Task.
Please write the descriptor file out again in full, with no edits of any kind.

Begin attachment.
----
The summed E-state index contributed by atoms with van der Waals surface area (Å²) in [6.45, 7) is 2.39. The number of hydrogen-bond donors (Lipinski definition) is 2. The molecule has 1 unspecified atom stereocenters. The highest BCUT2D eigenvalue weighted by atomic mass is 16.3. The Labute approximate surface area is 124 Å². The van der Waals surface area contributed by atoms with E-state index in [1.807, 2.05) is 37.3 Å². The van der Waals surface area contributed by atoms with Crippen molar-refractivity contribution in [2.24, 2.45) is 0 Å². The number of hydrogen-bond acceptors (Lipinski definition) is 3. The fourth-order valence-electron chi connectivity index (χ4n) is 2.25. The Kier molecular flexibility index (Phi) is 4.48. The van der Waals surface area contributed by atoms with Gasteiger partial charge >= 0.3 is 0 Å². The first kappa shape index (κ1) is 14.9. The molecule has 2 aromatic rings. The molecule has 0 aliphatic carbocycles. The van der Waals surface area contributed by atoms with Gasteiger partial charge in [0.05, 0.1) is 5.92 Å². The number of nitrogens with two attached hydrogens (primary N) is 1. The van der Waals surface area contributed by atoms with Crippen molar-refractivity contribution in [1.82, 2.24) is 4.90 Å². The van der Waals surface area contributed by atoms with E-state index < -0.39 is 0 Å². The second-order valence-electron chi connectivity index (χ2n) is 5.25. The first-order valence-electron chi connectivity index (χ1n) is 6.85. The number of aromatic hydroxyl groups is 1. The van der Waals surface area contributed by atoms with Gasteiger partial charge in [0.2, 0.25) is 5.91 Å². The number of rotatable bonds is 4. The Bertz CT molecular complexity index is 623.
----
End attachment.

The summed E-state index contributed by atoms with van der Waals surface area (Å²) in [6.45, 7) is 2.39. The number of hydrogen-bond donors (Lipinski definition) is 2. The molecule has 1 unspecified atom stereocenters. The highest BCUT2D eigenvalue weighted by atomic mass is 16.3. The Labute approximate surface area is 124 Å². The van der Waals surface area contributed by atoms with E-state index in [1.807, 2.05) is 37.3 Å². The van der Waals surface area contributed by atoms with Crippen molar-refractivity contribution in [2.24, 2.45) is 0 Å². The number of hydrogen-bond acceptors (Lipinski definition) is 3. The fourth-order valence-electron chi connectivity index (χ4n) is 2.25. The Kier molecular flexibility index (Phi) is 4.48. The van der Waals surface area contributed by atoms with Gasteiger partial charge >= 0.3 is 0 Å². The first kappa shape index (κ1) is 14.9. The molecule has 2 aromatic rings. The molecule has 0 aliphatic carbocycles. The van der Waals surface area contributed by atoms with Gasteiger partial charge in [0.05, 0.1) is 5.92 Å². The number of nitrogens with two attached hydrogens (primary N) is 1. The van der Waals surface area contributed by atoms with Crippen molar-refractivity contribution in [1.82, 2.24) is 4.90 Å². The van der Waals surface area contributed by atoms with E-state index < -0.39 is 0 Å². The second-order valence-electron chi connectivity index (χ2n) is 5.25. The first-order valence-electron chi connectivity index (χ1n) is 6.85. The number of aromatic hydroxyl groups is 1. The van der Waals surface area contributed by atoms with Gasteiger partial charge in [0.2, 0.25) is 5.91 Å². The number of rotatable bonds is 4. The Bertz CT molecular complexity index is 623.